prejudice, see Order of Oct. 17, 2013 [##7, 8], Sullivan Case, and the Fifth Circuit affirmed on
appeal, see USCA J,/Mandate [#14], Sullivan Case.
Leverson initiated the present action by filing his complaint on December 18, 2014. See
Compi. [#1]. The Court granted a motion to dismiss without prejudice on February 9, 2015, see
Order of Feb. 9, 2015, warning Leverson "that on every defendant he has sued wherein there is no
cause of action or no cause of action can be established, the Court will consider sanctions under Rule
. . .
and, in addition to assessing court costs, will assess attorney's fees." Order of Feb. 9, 2015
Leverson filed his amended complaint, the presently operative pleading, on March 10,2015.
See Am. Compl. [#27]. Defendants filed the instant motions to dismiss and for summary judgment
on April 20, 2016. See Mot. Summ. J. [#43]; Mot. Dismiss [#44]. The motions are now ripe for
Motion to Dismiss
Federal Rule of Civil Procedure 12(c) provides: "After the pleadings are closedbut early
enough not to delay triala party may move for judgment on the pleadings."
R. CIV. P. 12(c).
Motions for judgment on the pleadings are "designed to dispose of cases where the material facts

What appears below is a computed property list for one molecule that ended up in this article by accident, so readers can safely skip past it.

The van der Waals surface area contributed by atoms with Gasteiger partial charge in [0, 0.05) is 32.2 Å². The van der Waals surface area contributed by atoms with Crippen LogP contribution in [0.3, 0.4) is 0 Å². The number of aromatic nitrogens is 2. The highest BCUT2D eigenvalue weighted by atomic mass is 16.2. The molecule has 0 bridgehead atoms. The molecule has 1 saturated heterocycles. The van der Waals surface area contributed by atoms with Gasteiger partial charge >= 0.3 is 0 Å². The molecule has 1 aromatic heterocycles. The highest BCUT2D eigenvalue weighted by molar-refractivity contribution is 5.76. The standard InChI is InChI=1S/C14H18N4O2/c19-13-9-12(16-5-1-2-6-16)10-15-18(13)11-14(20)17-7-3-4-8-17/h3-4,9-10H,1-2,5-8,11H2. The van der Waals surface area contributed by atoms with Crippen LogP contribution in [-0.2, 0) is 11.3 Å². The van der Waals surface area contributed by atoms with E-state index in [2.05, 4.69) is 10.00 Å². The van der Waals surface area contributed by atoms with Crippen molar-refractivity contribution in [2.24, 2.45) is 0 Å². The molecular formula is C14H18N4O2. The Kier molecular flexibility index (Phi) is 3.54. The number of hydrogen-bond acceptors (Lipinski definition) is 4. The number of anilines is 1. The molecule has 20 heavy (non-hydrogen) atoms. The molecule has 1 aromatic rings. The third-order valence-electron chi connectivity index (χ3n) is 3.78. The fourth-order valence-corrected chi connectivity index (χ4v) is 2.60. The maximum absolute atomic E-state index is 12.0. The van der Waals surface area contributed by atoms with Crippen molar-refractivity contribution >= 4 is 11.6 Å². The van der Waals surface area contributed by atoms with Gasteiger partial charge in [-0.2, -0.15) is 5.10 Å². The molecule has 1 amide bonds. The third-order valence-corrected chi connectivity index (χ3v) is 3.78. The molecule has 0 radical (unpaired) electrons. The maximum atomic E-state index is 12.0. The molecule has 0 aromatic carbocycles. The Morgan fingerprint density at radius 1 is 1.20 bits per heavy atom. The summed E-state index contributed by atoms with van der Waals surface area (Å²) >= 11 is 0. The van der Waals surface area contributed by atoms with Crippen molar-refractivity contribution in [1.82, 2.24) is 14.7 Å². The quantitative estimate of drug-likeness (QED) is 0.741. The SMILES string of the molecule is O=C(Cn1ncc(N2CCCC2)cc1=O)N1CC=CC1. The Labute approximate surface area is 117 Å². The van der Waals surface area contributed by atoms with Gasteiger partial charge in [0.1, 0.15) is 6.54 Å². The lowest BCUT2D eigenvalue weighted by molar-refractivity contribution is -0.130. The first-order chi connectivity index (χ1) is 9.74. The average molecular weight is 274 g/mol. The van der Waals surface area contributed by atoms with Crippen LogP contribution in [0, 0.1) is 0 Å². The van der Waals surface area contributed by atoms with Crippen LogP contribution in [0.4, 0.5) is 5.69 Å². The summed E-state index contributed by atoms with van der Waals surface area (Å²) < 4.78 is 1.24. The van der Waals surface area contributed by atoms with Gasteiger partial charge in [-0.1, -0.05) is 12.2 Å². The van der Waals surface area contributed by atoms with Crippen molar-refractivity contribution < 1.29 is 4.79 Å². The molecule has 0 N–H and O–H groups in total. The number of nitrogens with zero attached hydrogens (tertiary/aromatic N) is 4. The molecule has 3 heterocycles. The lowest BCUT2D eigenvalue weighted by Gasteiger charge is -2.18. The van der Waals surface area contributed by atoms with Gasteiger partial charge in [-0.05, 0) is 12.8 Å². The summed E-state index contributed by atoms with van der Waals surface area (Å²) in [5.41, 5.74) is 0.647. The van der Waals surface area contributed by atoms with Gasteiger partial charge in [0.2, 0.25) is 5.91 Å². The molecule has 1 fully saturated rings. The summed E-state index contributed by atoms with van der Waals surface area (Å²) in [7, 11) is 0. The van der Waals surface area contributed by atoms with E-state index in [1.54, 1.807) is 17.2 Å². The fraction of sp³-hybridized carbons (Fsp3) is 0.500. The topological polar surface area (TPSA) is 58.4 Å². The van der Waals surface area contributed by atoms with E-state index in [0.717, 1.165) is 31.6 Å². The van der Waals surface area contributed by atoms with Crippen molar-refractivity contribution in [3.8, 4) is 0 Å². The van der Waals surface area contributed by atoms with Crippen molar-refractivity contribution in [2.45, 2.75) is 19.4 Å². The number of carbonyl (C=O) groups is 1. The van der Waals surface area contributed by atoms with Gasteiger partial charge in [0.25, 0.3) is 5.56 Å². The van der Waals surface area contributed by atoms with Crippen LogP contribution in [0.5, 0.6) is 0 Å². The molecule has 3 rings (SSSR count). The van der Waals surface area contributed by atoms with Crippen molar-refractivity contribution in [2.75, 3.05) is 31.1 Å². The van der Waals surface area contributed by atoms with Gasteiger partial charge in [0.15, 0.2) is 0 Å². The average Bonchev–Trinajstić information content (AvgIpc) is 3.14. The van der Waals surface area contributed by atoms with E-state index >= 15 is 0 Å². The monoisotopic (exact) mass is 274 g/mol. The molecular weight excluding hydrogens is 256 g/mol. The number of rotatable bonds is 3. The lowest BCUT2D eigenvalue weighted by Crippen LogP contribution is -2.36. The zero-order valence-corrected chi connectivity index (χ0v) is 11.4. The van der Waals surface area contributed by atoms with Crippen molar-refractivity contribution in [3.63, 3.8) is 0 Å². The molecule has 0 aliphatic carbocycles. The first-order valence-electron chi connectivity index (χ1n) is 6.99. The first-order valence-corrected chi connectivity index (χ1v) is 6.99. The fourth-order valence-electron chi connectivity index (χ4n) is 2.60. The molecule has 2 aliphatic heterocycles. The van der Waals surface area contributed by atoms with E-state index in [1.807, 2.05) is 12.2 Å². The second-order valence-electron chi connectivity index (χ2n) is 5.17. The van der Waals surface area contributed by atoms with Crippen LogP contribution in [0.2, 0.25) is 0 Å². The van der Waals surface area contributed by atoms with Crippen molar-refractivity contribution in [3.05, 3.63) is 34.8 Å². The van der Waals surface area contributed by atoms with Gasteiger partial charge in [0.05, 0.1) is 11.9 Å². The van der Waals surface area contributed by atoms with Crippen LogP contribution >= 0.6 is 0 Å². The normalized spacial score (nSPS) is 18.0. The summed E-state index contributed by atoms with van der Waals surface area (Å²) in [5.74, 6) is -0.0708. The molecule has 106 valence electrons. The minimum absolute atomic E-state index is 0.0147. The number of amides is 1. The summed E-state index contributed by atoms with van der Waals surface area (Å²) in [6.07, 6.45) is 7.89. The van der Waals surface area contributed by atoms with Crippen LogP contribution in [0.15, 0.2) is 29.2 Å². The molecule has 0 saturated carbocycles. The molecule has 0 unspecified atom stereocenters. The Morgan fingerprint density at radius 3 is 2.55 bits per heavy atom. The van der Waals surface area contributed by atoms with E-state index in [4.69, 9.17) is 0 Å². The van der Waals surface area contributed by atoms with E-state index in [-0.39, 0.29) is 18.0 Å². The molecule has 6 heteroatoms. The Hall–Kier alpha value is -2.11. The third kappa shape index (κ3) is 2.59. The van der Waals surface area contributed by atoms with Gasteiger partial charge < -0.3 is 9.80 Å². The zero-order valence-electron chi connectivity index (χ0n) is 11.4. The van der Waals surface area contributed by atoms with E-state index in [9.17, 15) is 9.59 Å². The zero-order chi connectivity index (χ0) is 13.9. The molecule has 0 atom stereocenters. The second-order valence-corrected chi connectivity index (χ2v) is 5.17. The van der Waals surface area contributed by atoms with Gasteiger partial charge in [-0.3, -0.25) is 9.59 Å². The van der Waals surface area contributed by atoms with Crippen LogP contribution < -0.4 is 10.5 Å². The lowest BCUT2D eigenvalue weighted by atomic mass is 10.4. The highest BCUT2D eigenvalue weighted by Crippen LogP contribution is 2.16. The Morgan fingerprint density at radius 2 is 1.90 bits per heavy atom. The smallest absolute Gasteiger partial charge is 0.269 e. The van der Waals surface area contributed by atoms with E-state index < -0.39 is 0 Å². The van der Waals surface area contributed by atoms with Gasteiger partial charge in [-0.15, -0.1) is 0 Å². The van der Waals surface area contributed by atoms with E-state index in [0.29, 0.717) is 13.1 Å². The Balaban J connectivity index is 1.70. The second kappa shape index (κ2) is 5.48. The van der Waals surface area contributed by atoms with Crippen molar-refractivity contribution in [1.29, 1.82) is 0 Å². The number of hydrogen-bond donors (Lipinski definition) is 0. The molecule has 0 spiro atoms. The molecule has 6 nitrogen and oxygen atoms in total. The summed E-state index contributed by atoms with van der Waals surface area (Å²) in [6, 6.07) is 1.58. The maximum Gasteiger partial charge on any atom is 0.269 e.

are not in dispute and a judgment on the merits can be rendered by looking to the substance of the
pleadings and any judicially noticed facts." Great Plains Trust Co.
Morgan Stanley Dean Witter
& Co., 313 F.3d 305, 312 (5th Cir. 2002). "A motion for judgment on the pleadings under Rule
12(c) is subject to the same standard as a motion to dismiss under Rule 12(b)(6)." Doe v. MySpace,
Inc., 528 F.3d 413, 418 (5th Cir. 2008).
Federal Rule of Civil Procedure 8(a)(2) requires a complaint to contain "a short and plain
statement of the claim showing that the pleader is entitled to relief."
motion under Federal Rule of Civil Procedure 1 2(b)(6) asks a court to dismiss a complaint for
"failure to state a claim upon which relief can be granted."
Civ. P. 12(b)(6). The plaintiff
must plead sufficient facts to state a claim for relief that is facially plausible. Ashcroft v. Iqbal, 556
U.s. 662, 678 (2009); Bell Atl. Corp.
Twombly, 550 U.S. 544, 570 (2007). "A claim has facial
plausibility when the plaintiff pleads factual content that allows the court to draw the reasonable
inference that the defendant is liable for the misconduct alleged." Iqbal, 566 U.S. at 678. Although
a plaintiff's factual allegations need not establish that the defendant is probably liable, they must
establish more than a "sheer possibility" that a defendant has acted unlawfully. Id. Determining
plausibility is a "context-specific task," and must be performed in light of a court's "judicial
experience and common sense." Id. at 679.
In deciding a motion to dismiss under Rule 1 2(b)(6), a court generally accepts as true all
factual allegations contained within the complaint.
Tarrant Cty. Narcotics